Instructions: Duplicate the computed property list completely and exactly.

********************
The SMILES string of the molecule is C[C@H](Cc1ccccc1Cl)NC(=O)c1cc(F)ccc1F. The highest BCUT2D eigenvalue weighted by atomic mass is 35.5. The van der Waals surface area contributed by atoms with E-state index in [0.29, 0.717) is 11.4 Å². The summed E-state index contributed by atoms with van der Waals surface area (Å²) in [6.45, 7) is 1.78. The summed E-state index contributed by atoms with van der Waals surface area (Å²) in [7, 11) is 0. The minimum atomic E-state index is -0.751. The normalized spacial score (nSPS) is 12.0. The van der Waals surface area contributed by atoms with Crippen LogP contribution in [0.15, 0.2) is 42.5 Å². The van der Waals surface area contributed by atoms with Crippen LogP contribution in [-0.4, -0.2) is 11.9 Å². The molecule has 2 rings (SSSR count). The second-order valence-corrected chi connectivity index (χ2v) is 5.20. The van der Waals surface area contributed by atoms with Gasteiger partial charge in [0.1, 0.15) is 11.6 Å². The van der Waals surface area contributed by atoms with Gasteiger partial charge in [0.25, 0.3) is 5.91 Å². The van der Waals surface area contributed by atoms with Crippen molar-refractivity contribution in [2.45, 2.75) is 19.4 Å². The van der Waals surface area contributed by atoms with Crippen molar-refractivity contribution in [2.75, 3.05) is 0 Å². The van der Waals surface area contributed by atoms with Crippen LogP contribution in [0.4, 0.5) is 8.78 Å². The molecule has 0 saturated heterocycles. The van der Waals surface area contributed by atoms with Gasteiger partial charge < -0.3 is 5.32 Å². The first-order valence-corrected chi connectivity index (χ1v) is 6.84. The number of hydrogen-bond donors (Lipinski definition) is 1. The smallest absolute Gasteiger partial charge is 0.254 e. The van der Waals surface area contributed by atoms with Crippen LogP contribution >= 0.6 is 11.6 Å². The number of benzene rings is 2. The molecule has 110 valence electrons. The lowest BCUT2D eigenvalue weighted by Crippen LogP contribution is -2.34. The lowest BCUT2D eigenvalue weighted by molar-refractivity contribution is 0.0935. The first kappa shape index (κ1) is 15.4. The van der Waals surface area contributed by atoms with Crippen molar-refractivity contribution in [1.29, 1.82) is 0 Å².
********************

The SMILES string of the molecule is C[C@H](Cc1ccccc1Cl)NC(=O)c1cc(F)ccc1F. The highest BCUT2D eigenvalue weighted by atomic mass is 35.5. The van der Waals surface area contributed by atoms with E-state index in [0.29, 0.717) is 11.4 Å². The summed E-state index contributed by atoms with van der Waals surface area (Å²) in [6.45, 7) is 1.78. The summed E-state index contributed by atoms with van der Waals surface area (Å²) in [7, 11) is 0. The minimum atomic E-state index is -0.751. The normalized spacial score (nSPS) is 12.0. The van der Waals surface area contributed by atoms with Crippen LogP contribution in [0.15, 0.2) is 42.5 Å². The van der Waals surface area contributed by atoms with Crippen LogP contribution in [-0.4, -0.2) is 11.9 Å². The molecule has 2 rings (SSSR count). The second-order valence-corrected chi connectivity index (χ2v) is 5.20. The van der Waals surface area contributed by atoms with Gasteiger partial charge in [0.1, 0.15) is 11.6 Å². The van der Waals surface area contributed by atoms with Gasteiger partial charge in [0.25, 0.3) is 5.91 Å². The van der Waals surface area contributed by atoms with Crippen molar-refractivity contribution in [2.45, 2.75) is 19.4 Å². The van der Waals surface area contributed by atoms with Crippen molar-refractivity contribution in [2.75, 3.05) is 0 Å². The van der Waals surface area contributed by atoms with Crippen LogP contribution in [0.4, 0.5) is 8.78 Å². The molecule has 0 saturated heterocycles. The van der Waals surface area contributed by atoms with Gasteiger partial charge < -0.3 is 5.32 Å². The first-order valence-corrected chi connectivity index (χ1v) is 6.84. The number of hydrogen-bond donors (Lipinski definition) is 1. The smallest absolute Gasteiger partial charge is 0.254 e. The van der Waals surface area contributed by atoms with Crippen LogP contribution >= 0.6 is 11.6 Å². The number of benzene rings is 2. The molecule has 110 valence electrons. The lowest BCUT2D eigenvalue weighted by Crippen LogP contribution is -2.34. The lowest BCUT2D eigenvalue weighted by molar-refractivity contribution is 0.0935. The first kappa shape index (κ1) is 15.4. The van der Waals surface area contributed by atoms with Crippen molar-refractivity contribution in [1.29, 1.82) is 0 Å².